Costumes as Controllers

Kaho Abe is a New York-based game designer and artist inter­ested in improving social and personal exper­i­ences through the use of technology, fashion, and games. We asked her about her history with wearable technology, and how she thinks we might see techno­logies integ­rated into our everyday clothing in future.

Who are you?

I am a game designer and media artist. I am currently the Artist in Residence at the NYU Game Innovation Lab. I design and build digital games played in the physical world with the purpose of encour­aging face-to-face game exper­i­ences. Digital games are often played alone, staring at screens using tradi­tional game controllers or the keyboard and mouse. By building custom controllers from scratch I try to bring the game exper­ience out of an isolated screen-based exper­ience, more into our physical world. I explore how physical games can poten­tially be more rich, intense and meaningful, and yes, sometimes awkward and even confrontational.

While I teach and love exper­i­menting with the various techno­logies I use, I often build the technology after the game concept and the desired inter­ac­tions are clear, for a more human-centric exper­ience rather than a techno-centric one.

More recently I have been further combining my interest in fashion with physical digital games, examining how costumes can be game controllers. We play video games that often have avatars, and we play the games through the avatars. I would like to know what happens when the player starts dressing like and playing the role of what we have known as the avatar. Does this create a more powerful, more immersive game exper­ience? And when we embed sensors and switches into the costumes, the player can play the game through the costumes. Gestures and other physical movements can be read. How does this add to the player’s exper­ience? This is something I explore in my newest game, the Lightning Bug Game.

What interests you in the fashion world? How has that branched off into your unique explor­ation of fashion’s inter­section with technology and gaming?

I fell in love with fashion because I love the stories that fashion tells. I have stacks of sketchpads from my youth of outfits I sketched, each time imagining the scenario: where she is going and why she’s dressed up like this. Our clothing tells stories about us, and as a fashion designer, I felt like I could write the stories in the clothing. This is what pulled me to become a fashion designer, although after several years I took a break from my career, to combine fashion with my other love, technology.

In 2003, I went to graduate school to study wearable technology, and ended up also studying game design. In graduate school it became clear to me that fashion was not so much a means of self-expression but rather a means of sending social messages about what role we want to play in society, and how we want others to perceive us. And even people who claim to not be inter­ested in fashion think about it everyday when they get dressed. There’s a reason why someone might wear a business suit to a meeting, rather than their pyjamas and their bathrobe. With this in mind, my thesis was about using tradi­tional garment trims, like snaps and buttons, to interface with personal devices, such as cellphones and MP3 players. In this way the user could wear the technology without it inter­rupting the intended social messages.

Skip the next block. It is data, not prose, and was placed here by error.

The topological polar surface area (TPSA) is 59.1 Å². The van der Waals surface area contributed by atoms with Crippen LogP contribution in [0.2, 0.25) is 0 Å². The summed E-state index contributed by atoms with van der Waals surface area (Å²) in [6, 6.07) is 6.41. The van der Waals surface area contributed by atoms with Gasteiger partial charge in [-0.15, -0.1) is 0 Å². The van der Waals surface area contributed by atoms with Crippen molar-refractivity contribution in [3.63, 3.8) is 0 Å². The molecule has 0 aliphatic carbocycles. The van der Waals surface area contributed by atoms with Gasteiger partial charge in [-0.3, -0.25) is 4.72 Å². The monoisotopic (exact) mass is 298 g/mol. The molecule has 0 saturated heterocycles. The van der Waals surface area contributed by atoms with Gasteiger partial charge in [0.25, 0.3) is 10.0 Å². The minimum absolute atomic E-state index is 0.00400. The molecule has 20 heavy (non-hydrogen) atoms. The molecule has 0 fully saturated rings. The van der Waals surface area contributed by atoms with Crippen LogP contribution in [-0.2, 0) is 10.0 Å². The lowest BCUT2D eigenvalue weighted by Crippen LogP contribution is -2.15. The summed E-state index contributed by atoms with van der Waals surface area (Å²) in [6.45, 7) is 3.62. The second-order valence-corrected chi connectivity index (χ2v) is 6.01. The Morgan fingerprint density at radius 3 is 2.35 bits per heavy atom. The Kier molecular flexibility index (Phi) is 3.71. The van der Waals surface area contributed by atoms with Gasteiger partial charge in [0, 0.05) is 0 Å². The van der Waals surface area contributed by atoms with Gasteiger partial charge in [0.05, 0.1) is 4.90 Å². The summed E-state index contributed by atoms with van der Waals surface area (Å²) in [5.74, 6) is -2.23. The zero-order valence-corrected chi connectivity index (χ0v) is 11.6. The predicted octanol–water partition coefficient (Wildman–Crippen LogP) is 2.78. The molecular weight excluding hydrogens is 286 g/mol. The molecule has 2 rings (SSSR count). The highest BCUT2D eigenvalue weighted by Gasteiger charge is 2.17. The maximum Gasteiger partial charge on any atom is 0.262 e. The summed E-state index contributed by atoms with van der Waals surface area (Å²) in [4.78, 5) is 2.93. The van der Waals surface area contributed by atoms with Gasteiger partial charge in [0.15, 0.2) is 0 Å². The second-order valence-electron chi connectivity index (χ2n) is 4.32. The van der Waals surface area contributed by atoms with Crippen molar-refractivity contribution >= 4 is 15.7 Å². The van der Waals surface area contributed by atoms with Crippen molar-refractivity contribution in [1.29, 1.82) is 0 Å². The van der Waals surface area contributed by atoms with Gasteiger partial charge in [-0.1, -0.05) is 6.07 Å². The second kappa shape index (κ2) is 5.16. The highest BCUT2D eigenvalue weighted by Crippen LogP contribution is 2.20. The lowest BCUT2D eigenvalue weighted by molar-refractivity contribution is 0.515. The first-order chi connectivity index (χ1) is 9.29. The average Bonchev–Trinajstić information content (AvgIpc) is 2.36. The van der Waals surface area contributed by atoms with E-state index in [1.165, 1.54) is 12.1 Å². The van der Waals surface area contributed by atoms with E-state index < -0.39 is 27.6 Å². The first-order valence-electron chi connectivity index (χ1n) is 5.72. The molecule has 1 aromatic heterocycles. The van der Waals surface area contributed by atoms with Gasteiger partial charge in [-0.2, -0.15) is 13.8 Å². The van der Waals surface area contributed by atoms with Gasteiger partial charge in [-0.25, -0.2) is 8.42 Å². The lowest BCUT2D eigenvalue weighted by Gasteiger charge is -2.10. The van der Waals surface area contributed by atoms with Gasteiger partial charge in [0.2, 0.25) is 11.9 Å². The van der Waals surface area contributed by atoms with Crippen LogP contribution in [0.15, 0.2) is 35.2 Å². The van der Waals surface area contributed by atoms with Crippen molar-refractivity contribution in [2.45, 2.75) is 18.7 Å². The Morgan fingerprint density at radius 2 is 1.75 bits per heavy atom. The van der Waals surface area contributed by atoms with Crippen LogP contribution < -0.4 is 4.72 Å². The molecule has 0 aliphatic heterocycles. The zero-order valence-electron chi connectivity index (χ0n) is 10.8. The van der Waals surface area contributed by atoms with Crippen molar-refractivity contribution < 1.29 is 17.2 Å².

In 2010, when I became an Eyebeam fellow, I decided to concen­trate solely on game design, but the wearable game controller kept reappearing in my work, in the form of the vests in Mary Mack 5000 and the latest iteration of Hit Me! during my fellowship. Learning new fabric­ation methods including the 3D printer and the laser cutter, as well as the ease of use of low-cost tools like Adafruit’s FLORA and the IOIO board for wearable technology projects, has made it easier for me to explore this area. So things kinda came together naturally.

In what ways are technology and gaming changing or influ­encing fashion?

Although fashion is seemingly always changing, if you look at it over the years, it really hasn’t changed a lot. Pants, shirts and skirts in cotton, wool, silk and leather have been used to clothe us forever. And there’s a reason for this — it’s our intimate relationship with the clothes that we wear. It’s a part of our daily lives and also it’s the closest thing in proximity to our bodies. There isn’t a lot of room for fussing with it. What role can technology take in such a strong relationship? Although we will always see examples of wearable technology as fleeting trends, I think it can be said that until we can identify reasons to justify the existence of technology in this age-old relationship between the body and clothing, there will be no long-term integ­ration of wearable technology in our regular daily fashion.

However, there are cases today in specific scenarios like for athletic and medical purposes, where we can already see a lot of successful examples of wearable technology. I think it’s similar for games — by adding gaming as another layer of function­ality to wearable technology there can be more meaning to embedding the technology into wearables.

When it comes to wearable game controllers, there is still a lot to explore. As our mobile devices get smaller and more powerful, they can be embedded into costumes, creating sophist­icated game controllers. And when the technology is hidden, it can add to the magic as well as the story in the game. In the same way our daily clothes commu­nicate social messages, costumes can commu­nicate inform­ation about the character in the story.